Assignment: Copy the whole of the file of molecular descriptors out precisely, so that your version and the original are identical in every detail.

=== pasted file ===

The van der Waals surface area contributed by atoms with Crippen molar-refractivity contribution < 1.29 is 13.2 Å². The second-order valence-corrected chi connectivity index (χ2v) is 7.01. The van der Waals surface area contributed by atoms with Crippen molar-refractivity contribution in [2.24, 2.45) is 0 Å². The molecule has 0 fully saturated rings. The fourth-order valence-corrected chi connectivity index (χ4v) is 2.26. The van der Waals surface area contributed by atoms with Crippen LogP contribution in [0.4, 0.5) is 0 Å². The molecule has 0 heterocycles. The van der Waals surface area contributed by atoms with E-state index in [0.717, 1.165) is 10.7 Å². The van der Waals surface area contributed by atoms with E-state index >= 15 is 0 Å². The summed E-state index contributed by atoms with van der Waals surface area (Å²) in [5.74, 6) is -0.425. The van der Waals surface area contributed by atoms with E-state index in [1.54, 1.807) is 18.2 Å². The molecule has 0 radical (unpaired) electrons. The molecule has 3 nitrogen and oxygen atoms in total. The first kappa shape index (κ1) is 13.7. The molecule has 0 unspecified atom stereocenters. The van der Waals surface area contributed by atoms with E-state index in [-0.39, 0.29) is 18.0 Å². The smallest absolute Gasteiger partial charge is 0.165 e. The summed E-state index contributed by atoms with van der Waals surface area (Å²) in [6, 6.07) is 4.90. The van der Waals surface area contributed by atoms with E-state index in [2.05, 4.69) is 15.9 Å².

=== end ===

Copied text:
The van der Waals surface area contributed by atoms with Crippen molar-refractivity contribution < 1.29 is 13.2 Å². The second-order valence-corrected chi connectivity index (χ2v) is 7.01. The van der Waals surface area contributed by atoms with Crippen molar-refractivity contribution in [2.24, 2.45) is 0 Å². The molecule has 0 fully saturated rings. The fourth-order valence-corrected chi connectivity index (χ4v) is 2.26. The van der Waals surface area contributed by atoms with Crippen LogP contribution in [0.4, 0.5) is 0 Å². The molecule has 0 heterocycles. The van der Waals surface area contributed by atoms with E-state index in [0.717, 1.165) is 10.7 Å². The van der Waals surface area contributed by atoms with E-state index >= 15 is 0 Å². The summed E-state index contributed by atoms with van der Waals surface area (Å²) in [5.74, 6) is -0.425. The van der Waals surface area contributed by atoms with E-state index in [1.54, 1.807) is 18.2 Å². The molecule has 0 radical (unpaired) electrons. The molecule has 3 nitrogen and oxygen atoms in total. The first kappa shape index (κ1) is 13.7. The molecule has 0 unspecified atom stereocenters. The van der Waals surface area contributed by atoms with E-state index in [-0.39, 0.29) is 18.0 Å². The smallest absolute Gasteiger partial charge is 0.165 e. The summed E-state index contributed by atoms with van der Waals surface area (Å²) in [6, 6.07) is 4.90. The van der Waals surface area contributed by atoms with E-state index in [2.05, 4.69) is 15.9 Å².